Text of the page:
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The 'big worry' facing Mercedes after disappointing start to new F1 season

It has been an underwhelming start to the new Formula 1 campaign for Mercedes as it sits fourth in the constructors' standings after two grands prix.

Hamilton Russell paddock
To news overview © XPBimages

Mercedes' failure to hit the ground running in Formula 1 this season is likely to be "a big worry".

That is the verdict of former F1 driver Johnny Herbert who has been surprised by the team's underwhelming start to the new campaign which has seen it score just 26 points from the opening two grands prix in Bahrain and Saudi Arabia to leave it lying fourth in the constructors' standings.

Mercedes entered the season with renewed hope it would at least be closer to Red Bull in on-track performance after unveiling its revised W15, notably sporting a new chassis after two years of struggle following the introduction of ground-effect aerodynamic regulations in 2022.

The car, however, has lacked one-lap and race pace, leading to George Russell finishing fifth and sixth respectively in the opening two races, whilst seven-time champion team-mate Lewis Hamilton has only managed sixth and ninth.

Herbert, a veteran of 160 grands prix during his F1 career and a respected pundit, was expecting far more from Mercedes so far this year, even if it is only early days.

"It's very weird," said Herbert, speaking to RacingNews365. "I've looked at what they've done over the last two years.

"When they first came up with their original concept (the 'zeropod') a couple of years ago I thought 'I like that'. It was really tightly packaged, looked racy, looked really good, but, of course, it was bouncing all over the place.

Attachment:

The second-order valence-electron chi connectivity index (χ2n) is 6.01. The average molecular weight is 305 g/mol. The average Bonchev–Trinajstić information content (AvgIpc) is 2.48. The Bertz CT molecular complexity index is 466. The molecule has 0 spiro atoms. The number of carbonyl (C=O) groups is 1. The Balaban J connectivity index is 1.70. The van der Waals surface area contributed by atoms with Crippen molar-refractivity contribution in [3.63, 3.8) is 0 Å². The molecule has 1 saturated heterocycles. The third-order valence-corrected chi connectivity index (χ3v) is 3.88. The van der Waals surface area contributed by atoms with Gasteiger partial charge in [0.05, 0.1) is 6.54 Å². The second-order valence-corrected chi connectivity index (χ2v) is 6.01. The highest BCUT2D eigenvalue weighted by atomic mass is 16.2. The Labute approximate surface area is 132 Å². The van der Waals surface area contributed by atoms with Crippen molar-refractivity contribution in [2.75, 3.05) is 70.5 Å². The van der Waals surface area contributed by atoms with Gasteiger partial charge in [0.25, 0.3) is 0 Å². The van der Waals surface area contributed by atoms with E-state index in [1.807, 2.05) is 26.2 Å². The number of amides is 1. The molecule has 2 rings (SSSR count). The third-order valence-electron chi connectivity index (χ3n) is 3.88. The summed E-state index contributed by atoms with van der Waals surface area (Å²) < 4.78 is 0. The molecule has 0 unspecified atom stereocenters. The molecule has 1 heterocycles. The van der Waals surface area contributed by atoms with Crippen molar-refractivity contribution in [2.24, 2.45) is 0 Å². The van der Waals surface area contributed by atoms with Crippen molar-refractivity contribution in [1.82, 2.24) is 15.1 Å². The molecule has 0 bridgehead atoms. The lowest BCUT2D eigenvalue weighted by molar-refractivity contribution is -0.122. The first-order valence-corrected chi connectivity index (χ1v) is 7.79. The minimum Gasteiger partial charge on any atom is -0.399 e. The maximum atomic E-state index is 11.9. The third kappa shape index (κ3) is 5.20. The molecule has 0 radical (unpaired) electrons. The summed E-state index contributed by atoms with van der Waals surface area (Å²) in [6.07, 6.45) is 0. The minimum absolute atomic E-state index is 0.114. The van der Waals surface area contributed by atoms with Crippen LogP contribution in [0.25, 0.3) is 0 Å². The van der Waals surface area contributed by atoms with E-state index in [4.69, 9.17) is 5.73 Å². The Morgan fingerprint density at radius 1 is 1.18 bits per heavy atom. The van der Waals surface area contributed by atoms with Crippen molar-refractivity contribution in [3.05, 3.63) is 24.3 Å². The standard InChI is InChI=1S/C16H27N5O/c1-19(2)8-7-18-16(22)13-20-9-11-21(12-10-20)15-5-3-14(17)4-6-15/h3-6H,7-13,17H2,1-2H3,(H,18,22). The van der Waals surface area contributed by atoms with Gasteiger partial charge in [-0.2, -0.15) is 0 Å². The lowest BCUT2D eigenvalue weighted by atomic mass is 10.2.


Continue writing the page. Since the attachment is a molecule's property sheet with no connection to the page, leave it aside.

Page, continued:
"They reduced that a little bit, then they got to the end of the year, and they said 'Yeah, we know what we need to fix the car', but it came out of the blocks and stumbled again. They had similar issues.

"Then they did the upgrade, which was better. but it still didn't really move them that much further up, just sporadically it sort of improved.

"They went through the winter, and they again said 'We know what we need to do', but they've come out of it, and it's the same. They are literally in the same position, with Lewis saying their problem is (pause) the bouncing again!

"So they haven't been able to get rid of that, and that's a worry, because this is the third season effectively where they haven't got it, they're just running around in circles."

Herbert feels if Mercedes is unable to quickly address the issues with its car, it may have to wait until 2026 to be competitive again when new power unit regulations are introduced that will additionally lead to further aerodynamic changes.

Before then, it will have to negotiate the 2025 season without Hamilton who earlier this year stunned F1 when it was announced he would be joining Ferrari next year.

"It's quite a worry whether Mercedes will be able to turn it around in the future, and maybe that's 2026," assessed Herbert. "That's the only saving grace, that there's a big change, and it might benefit them that way.

"But if you do look at these, let's say three years this year, it's not good and there must be a big worry there.

"They're also losing Lewis, who has a good ability to explain what the problem is. They've adapted a certain amount of things, but they still haven't been able to turn it around.

"It's a worry for them because everybody else is getting better, like Ferrari, who have improved. The McLaren is better than it started last year, so they've improved, yet Mercedes are fighting for, what was it, sixth and ninth (in Saudi Arabia)? That's not what they're looking for.

"Then there's George, who is effectively going to be the one steering them in whatever direction that might be.

"Yes, you've the designers and engineers, and they have their ways of getting the concept out there. And then George has to try and help steer things. After three years, the steering has got them nowhere. It's not a good sign."

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